Perth: Oil steadied at above $61 a barrel on Thursday, after gaining 3.4% in the previous session, as investors remained cautious about the pace of global economic recovery despite positive economic growth numbers from China.
While better-than-expected gross domestic product (GDP) growth from China, the world’s No. 2 energy consumer, should have been supportive of crude prices, analysts said persistent worries about underlying weak energy demand weighed on sentiment.
US oil for August delivery dipped 13 cents to $61.41 a barrel, after gaining 3.4% on Wednesday. London Brent crude nudged up 16 cents to $63.25.
“There’s no doubt that the Chinese GDP numbers are positive and would provide an underlying support for crude,” said Victor Shum, a Singapore-based analyst at Purvin & Gertz.
“But sentiments are still cautious and investors are also somewhat sceptical of an economic recovery anytime soon, particularly in the US, where unemployment is still very high.”
China’s annual gross domestic product growth accelerated in the second quarter to 7.9% from 6.1% in the first, beating analysts’ forecast for a growth rate of 7.5% and making it the best-performing major economy in the world.
But despite the positive growth numbers, the ministry said the base for recovery was still weak and growth momentum was unstable.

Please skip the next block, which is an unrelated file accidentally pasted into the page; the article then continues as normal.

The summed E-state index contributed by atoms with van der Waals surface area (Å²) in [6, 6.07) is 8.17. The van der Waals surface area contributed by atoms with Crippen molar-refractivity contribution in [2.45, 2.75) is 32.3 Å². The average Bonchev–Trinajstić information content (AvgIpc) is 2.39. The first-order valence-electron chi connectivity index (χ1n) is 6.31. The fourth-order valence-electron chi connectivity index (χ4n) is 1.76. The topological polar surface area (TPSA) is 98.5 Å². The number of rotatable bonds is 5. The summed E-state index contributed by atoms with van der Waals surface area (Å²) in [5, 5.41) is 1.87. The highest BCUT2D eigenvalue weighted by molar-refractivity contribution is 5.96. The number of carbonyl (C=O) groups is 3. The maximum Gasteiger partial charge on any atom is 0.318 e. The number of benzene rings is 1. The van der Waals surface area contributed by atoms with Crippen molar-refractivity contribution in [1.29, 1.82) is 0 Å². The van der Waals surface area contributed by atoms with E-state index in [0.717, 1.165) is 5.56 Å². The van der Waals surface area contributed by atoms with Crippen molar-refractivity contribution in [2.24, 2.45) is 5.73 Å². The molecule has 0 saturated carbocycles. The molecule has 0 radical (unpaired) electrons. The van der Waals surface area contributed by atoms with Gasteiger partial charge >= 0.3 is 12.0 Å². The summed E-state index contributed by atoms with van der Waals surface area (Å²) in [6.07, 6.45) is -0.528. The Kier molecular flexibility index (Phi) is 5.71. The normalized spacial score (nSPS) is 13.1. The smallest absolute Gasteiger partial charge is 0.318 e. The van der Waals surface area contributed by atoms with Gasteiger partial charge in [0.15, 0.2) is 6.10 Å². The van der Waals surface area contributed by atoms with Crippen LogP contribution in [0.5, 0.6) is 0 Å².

Oil’s gains on Wednesday came after the Energy Information Administration (EIA) said commercial crude oil stocks fell 2.8 million barrels last week, against a forecast of a 1.6 million barrel drop from analysts polled by Reuters.
A rally in the equities markets, along with a weak US dollar, which traded near a one-month low against major currencies, also supported oil prices.
Analysts said investors will be keenly watching the weekly US jobless claims data due to be released later on Thursday, as well as the Philadelphia July business activity survey and the National Association of Home Builders July housing market index to gauge how the world’s largest economy was faring.
Oil prices have lost 12% so far this month and dropped to a near two-month low of around $58 a barrel earlier this week, amid mounting worries that a economic rebound may not be coming soon enough to help spur flagging fuel demand.
“If oil prices can hold on to their recent gains and go higher over the next couple of days, then we might be able to break out of this $58-$61 band,” said Clarence Chu, a trader at Hudson Capital Energy in Singapore.
Separately, Opec could cut output at a meeting in September if oil falls below $50-$55 a barrel, a member of Kuwait’s Supreme Petroleum Council said on Wednesday.